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What Should You NOT Text During a Divorce?

8 min read
Philip Ahn, Attorney

by Philip Ahn, Attorney

Communicating with your spouse via text messaging can be dangerous, especially during a divorce. Do not text anything accusatory, inflammatory, or derogatory. These types of messages can be used against you in court if your case goes to trial. You should also be mindful of the tone of your messages, as text messages can easily be misinterpreted.

The short answer is: do not text anything that you wouldn’t want a judge to read.

If you are unsure of what is appropriate or feel overwhelmed by the divorce process, seek legal counsel immediately. A lawyer can help you decipher the right words to use in difficult conversations and provide invaluable advice to protect yourself throughout your divorce.

Find an Unbundled Lawyer in your area for a free initial consultation on handling communication in a divorce case.

Can Text Messages Be Dangerous During a Divorce?

As you navigate the complex world of divorce, it’s crucial to understand the legal implications of your text messages. These messages can often be presented as admissible evidence in court. Judges and lawyers often consider text messages as a form of documentation that can provide insight into the communication between you and your spouse.

Text messages can be used as evidence to support claims about the nature of your relationship and parties’ intentions or to contradict statements made by the other party. However, the admissibility of text messages is not absolute. In some cases, messages may be excluded if they were obtained illegally or if their authenticity cannot be verified. Nonetheless, it is best to assume that any text message you send could potentially be used in court.

Privacy Concerns and Expectations

While you may feel that your messages are private, it’s important to recognize that privacy expectations are diminished during a divorce. Your soon-to-be ex-spouse could gain access to your text messages through legal means, such as subpoenas or discovery requests. Moreover, shared devices or accounts can expose your messages to unintended recipients.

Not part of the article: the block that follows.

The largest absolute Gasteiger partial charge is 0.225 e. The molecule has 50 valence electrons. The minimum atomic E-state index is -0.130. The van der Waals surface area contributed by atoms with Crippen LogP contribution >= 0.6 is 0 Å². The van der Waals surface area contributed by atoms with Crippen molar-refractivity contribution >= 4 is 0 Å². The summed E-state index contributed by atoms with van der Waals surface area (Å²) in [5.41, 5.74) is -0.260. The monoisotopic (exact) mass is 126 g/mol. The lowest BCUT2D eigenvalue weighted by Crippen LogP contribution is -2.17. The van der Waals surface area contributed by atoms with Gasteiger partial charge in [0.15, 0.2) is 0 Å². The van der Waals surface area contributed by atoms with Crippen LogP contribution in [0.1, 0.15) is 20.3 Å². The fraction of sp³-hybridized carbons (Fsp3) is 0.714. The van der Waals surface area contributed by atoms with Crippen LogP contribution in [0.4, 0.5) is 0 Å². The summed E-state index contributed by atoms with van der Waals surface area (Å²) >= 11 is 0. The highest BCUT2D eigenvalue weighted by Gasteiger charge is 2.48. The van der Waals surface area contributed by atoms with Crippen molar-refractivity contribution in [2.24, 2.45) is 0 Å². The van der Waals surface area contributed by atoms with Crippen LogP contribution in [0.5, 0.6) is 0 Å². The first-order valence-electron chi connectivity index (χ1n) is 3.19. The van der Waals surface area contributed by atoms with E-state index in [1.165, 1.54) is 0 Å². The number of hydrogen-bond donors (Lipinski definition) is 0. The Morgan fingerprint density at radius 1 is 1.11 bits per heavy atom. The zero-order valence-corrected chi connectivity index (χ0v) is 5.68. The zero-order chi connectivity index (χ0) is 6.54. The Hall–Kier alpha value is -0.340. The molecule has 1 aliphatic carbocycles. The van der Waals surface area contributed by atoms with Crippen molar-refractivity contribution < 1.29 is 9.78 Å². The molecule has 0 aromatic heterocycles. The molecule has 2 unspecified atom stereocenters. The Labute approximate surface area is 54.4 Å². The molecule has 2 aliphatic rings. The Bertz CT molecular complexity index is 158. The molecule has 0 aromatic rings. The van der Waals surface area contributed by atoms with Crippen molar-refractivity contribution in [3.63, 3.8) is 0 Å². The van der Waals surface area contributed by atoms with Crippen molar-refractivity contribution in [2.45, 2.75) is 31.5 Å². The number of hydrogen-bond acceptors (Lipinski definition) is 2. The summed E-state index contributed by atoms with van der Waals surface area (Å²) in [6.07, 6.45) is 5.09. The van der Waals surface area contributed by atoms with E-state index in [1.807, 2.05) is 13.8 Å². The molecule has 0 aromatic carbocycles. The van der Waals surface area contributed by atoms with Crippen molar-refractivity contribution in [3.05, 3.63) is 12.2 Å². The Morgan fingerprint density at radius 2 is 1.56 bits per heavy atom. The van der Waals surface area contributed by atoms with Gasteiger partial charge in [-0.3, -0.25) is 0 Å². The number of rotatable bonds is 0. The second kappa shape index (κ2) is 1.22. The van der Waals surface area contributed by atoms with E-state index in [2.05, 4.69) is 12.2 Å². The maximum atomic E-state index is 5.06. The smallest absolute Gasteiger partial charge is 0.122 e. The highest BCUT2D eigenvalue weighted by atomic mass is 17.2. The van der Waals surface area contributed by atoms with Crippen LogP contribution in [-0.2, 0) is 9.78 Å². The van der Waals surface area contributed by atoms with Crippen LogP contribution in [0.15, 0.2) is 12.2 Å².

To protect your privacy, consider adopting stricter security measures, such as using unique passwords, enabling two-factor authentication, and regularly updating your devices. Additionally, avoid discussing sensitive matters through text, as others can easily share or discover these conversations.

The Role of Electronic Communications in Evidence

Electronic communications, including text messages, emails, and social media posts, play a significant role in modern divorce proceedings. These digital records can provide valuable context and evidence, helping to support or refute claims made by either party.

For example, social media chat can be used as evidence to support allegations of adultery or domestic abuse. However, it’s important to remember that text messages and other electronic communications must meet specific standards to be considered admissible in court.

Avoiding Inflammatory Language When Texting

Divorce proceedings can be a stressful experience. Emotions can run high, leading to impulsive or nasty comments that can hurt your case or damage your relationship with your soon-to-be ex-spouse.  Using aggressive language in your text messages can harm negotiations and divorce.

Steering Clear of Personal Attacks

Insulting or belittling your soon-to-be ex can damage any remaining goodwill between you and be used against you in court, potentially affecting your case’s outcome. Even if you don’t plan to use the text messages as evidence, they can still be discovered and presented in court.

Avoid making personal attacks or disparaging remarks about your spouse when drafting your messages. Instead, focus on communicating clearly and concisely about the issues at hand. If needed, your attorney can provide further clarification if necessary. If your spouse sends you an insulting message, it is best to ignore it and avoid responding in kind. You should also refrain from deleting any messages that could potentially be used as evidence in court.

Things That Should Never Be Sent in Text Messages

Text messages should not be used to make unilateral decisions or take any legal action without consulting your attorney. Any discussion about custody arrangements, asset division, spousal support, or financial matters should occur between both parties with the help of their respective attorneys.

Financial Discussions

One critical aspect of the divorce process is the division of assets and debts. While discussing these financial matters via text message with your soon-to-be ex-spouse may be tempting, doing so can present several risks. Text messages are merely informal communications. Financial discussions and negotiations require more structure and detail.